The Energy Sector’s Success And Challenges

The Energy Sector’s Success And Challenges

The second turbine of 660MW was commissioned a few days back. While it is highly commendable that the energy crisis situation is about to end with the completion of many projects that are under implementation, there are challenges that remain and would have to be sorted out.

We will mention only some of them, a detailed account has been provided in my forth coming book (Pakistan’s Energy Sector: Success and Challenges).

Firstly, with the increase in supplies, subsidy and circular debt may increase, unless theft is brought under control and hopefully generation cost is brought down with the advent of new projects. Nepra had to play a major role in containing generation tariff in which it has shown only a mixed success.

In some cases (HVDC), it has succeeded in putting its foot down and resisted undue demands of higher tariff and in case of renewables, it has finally issued its edict on compulsory competitive bidding (for which I have been fighting for years now) against the wishes of vested interest. In case of RLNG power plants, the tariff is almost right, but that is as a result of competitive bidding under GOP financing.

In other cases, it has been swayed by vendor supplied data and could not undertake rigorous scrutiny. The case in point is of coal tariff, both of Thar and imported coal power plants. There is quite some controversy on coal tariff being too high. And the lack of installation of sulphur controls has made it even more controversial. No respectable vendor or agency today installs coal power plants without sulphur control hiding behind the utilisation of low sulphur coal.

In China, all new coal power plants have to install SOx and NOx controls; one would have expected that at least SOx controls would be installed as per requirement of the generation license issued by Nepra. However, Nepra is probably not bothered that the requirements of generation license have been met. It probably does not know that it has provided for such controls in the tariff or not. Both Nepra and provincial EPAs have responsibility in this respect jointly; Nepra from tariff and generation license point of view and EPAs from EIA compliance point of view.

We cannot blame outsiders when our own national agencies are derelict about their functions. Environmental agencies are too weak and disorganised to take cognizance of it. On this subject, we have written in this space earlier, and the reader is referred to it for details.

While environmental issues pertain to more than one agency, it is hoped that Nepra would take a corrective step and issue a new tariff, which is due, and apply the new tariff on all those projects that have not yet been implemented.

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Apart from accepting high CAPEX, there are quite a few issues that Nepra may have to attend. The present practice of inviting comments and objections from the stakeholders and holding a public hearing is not enough. Nepra should spend some money in getting the projects scrutinised by hiring foreign experts. Its own staff and semi-local-experts cannot do the job well as special expertise is required and the latter in most cases have a vested interest.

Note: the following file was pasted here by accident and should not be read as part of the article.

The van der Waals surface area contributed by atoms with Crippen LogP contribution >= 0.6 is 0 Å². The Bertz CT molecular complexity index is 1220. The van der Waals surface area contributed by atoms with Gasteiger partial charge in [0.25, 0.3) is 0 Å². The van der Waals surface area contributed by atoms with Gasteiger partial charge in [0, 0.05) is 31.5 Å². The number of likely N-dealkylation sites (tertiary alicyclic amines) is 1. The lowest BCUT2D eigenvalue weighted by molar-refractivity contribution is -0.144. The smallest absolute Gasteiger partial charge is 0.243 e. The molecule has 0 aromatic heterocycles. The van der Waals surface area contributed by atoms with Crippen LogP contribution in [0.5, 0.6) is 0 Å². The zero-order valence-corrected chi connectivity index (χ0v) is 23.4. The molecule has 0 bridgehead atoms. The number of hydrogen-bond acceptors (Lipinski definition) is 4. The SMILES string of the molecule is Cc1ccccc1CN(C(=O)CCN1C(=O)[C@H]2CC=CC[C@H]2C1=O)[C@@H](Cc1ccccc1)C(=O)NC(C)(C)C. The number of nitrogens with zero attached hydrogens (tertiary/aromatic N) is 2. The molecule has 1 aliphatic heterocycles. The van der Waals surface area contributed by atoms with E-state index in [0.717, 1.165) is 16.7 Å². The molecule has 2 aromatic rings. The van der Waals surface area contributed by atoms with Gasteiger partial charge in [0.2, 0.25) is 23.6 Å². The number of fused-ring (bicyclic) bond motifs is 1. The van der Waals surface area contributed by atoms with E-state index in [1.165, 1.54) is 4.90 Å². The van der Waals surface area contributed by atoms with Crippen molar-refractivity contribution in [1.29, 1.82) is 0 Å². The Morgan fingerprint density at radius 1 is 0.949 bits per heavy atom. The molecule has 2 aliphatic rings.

Vendor supplied data is highly suspect, adding and subtracting in and around their data cannot lead to the right decision. Also there are some other aspects on which Nepra has to promote a consensus around. Hatim Tai-type ROEs are being awarded from 15 to 20% under the pressure of lobbies or foolhardy and enthusiastic.

Renewable energy (solar and wind) are competing on their own cost efficiency and do not need any support. Thar coal is already initiated and should not need further support any longer, besides public support for coal is waning. There is no case for a differentiated ROE system and all sources should be allowed to compete under their own attractiveness.

There are other miscellaneous factors on which less rigorous care is given by Nepra, which adds up to a significant proportion of tariff. On debt terms, the risk margin allowed are unnecessarily high, especially, where there are various kinds of guarantees available and hefty credit insurance is being charged by the lender banks.

Solar and wind power have tremendously improved their competitiveness; their cost of generation have almost become 50% of the fossil energy based power. In Pakistan, their induction has been partly obstructed by unreasonable demands of the investor lobby. Hopefully, competitive bidding will break that circular situation and solar and wind power would be available at its true cost and prices.

A fresh thinking is to be given for a large scale induction of these resources to be able to bring down the cost of generation. There is resentment in the solar and wind power circles that while competitive bidding has been announced, no practical steps are being taken towards arranging it. The renewable energy investors also complain that RLNG plants are being approved one after the other, and the recent one has been done for Jhang of a capacity of 1100MW, while renewable energy projects are being put on the backburner under the excuse of impending capacity glut or trap. Since many of such projects are to be located in Sindh, the issue assumes a political dimension and creates tension within the federation.